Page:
Asia Crisis

FACTBOX-India's role in Sri Lanka's civil war

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Oct. 17 (Reuters) - India this week criticised Sri Lanka's escalation of its war with the Tamil Tigers, after nearly 40 legislators told Indian Prime Minister Manmohan Singh they would quit parliament if he didn't stop the conflict in two weeks.

Analysts say India's prior involvement in the 25-year-old Sri Lankan war rules out such an intervention, and will leave Sri Lanka free to prosecute a war it is confident of winning.

Here are some facts about India's role in Sri Lanka:

* Ethnic ties have bound southern India and Sri Lanka for more than two millennia. India is now home to more than 60 million of the world's 77 million Tamils, while about 4 million live in Sri Lanka. The Palk Strait, about 40 km (25 miles) wide at its narrowest point, is all that separates the southern Indian state of Tamil Nadu and northern Sri Lanka, traditionally the main Tamil area of the Indian Ocean island.

* When war between Sri Lankan Tamils and the Sinhalese majority -- about three-fourth of Sri Lanka's 21 million people -- erupted in 1983, India under Prime Minister Indira Gandhi took an active role. It hosted militant Tamil training camps in Tamil Nadu, from which the Liberation Tigers of Tamil Eelam (LTTE) emerged as the most lethal group. India had both its national security and concerns about Pakistani, Chinese and United States influence in Sri Lanka in mind.

* Historians say those concerns, plus India's growing desire to establish itself as a regional power, were behind a June 4, 1987, airdrop of relief supplies to the Tamil Tiger-held Jaffna Peninsula while it was under siege by the Sri Lankan army. Faced with the prospect of a direct Indian intervention, Sri Lankan President J.R. Jayewardene held talks with India that produced the July 29, 1987, Indo-Sri Lanka Accord. The LTTE, however, was excluded.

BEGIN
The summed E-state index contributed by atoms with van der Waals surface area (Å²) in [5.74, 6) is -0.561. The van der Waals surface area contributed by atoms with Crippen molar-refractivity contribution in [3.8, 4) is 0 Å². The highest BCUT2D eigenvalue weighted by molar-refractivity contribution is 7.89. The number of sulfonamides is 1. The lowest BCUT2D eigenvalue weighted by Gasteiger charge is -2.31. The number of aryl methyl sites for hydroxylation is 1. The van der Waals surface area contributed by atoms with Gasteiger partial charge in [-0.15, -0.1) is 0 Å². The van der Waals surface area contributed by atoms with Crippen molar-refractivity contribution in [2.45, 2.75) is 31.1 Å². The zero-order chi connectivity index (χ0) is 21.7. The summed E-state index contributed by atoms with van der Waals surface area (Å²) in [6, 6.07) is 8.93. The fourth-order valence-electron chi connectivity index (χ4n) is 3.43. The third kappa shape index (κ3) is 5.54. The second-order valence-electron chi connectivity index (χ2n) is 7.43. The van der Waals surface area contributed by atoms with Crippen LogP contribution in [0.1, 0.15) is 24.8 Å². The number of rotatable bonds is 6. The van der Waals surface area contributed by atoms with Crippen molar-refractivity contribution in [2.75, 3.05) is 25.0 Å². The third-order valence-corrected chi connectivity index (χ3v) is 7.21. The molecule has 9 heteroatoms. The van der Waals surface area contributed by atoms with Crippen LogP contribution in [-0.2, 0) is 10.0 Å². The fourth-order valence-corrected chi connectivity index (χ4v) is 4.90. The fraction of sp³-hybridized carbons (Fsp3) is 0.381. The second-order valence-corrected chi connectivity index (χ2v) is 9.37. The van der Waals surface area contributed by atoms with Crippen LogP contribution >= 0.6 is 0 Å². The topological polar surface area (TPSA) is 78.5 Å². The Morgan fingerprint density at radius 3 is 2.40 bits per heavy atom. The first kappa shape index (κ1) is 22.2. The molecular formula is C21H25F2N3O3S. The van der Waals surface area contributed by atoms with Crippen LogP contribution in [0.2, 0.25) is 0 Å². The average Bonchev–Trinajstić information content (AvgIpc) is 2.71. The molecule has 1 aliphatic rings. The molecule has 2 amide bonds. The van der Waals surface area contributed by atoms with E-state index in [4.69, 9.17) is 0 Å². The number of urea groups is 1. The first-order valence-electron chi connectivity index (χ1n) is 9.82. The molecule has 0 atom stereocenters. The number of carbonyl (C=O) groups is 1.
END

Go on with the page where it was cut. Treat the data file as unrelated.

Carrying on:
* The deal, signed by Indian Prime Minister Rajiv Gandhi and Jayawardene, led to the deployment the following day of the Indian Peacekeeping Force (IPKF) to enforce a ceasefire. It eventually grew to almost 100,000 troops-strong.

* But by October, relations between the Tigers and India fell apart, after Jayawardene threatened to redeploy the Sri Lankan army unless the IPKF took action against the LTTE. India agreed, and fighting with the LTTE erupted in full force. In January 1989, President Ranasinghe Premadasa -- elected on a platform to get the Indians out -- took power and in April gave the Indians three months to leave. He authorised a secret deal to supply the LTTE with weapons to fight the IPKF, according to a Presidential Commission report published after his death at the hands of an LTTE suicide bomber on May 1, 1993.

* India withdrew in 1990, after Rajiv Gandhi's successor, V.P. Singh, deemed the plan a total failure that had alienated the Tamil constituency in India. More than 1,200 IPKF soldiers were killed and thousands were wounded in the mission.

* A suicide bomber killed Gandhi on May 21, 1991, when he was campaigning for re-election in Tamil Nadu. An Indian Supreme Court ruling upheld the convictions of 26 people, including LTTE leader Vellupillai Prabhakaran, in the assassination. The Tigers have always denied it was them.

* India since then has maintained a dual policy that urges Sri Lanka to reach a political deal to address Tamil grievances, while formally proscribing the LTTE as a terrorist group. Though few in Sri Lanka will talk about it, India does provide non-lethal military assistance to the government and has helped the Sri Lankan Navy intercept and destroy Tiger smuggling ships. Security experts say the Tigers continue to finance Tamil Nadu politicians and that the Tigers' gun and drug smuggling and other operations in and around Indian territory are viewed as a national security threat. (Writing by Bryson Hull in Colombo; Editing by Alex Richardson)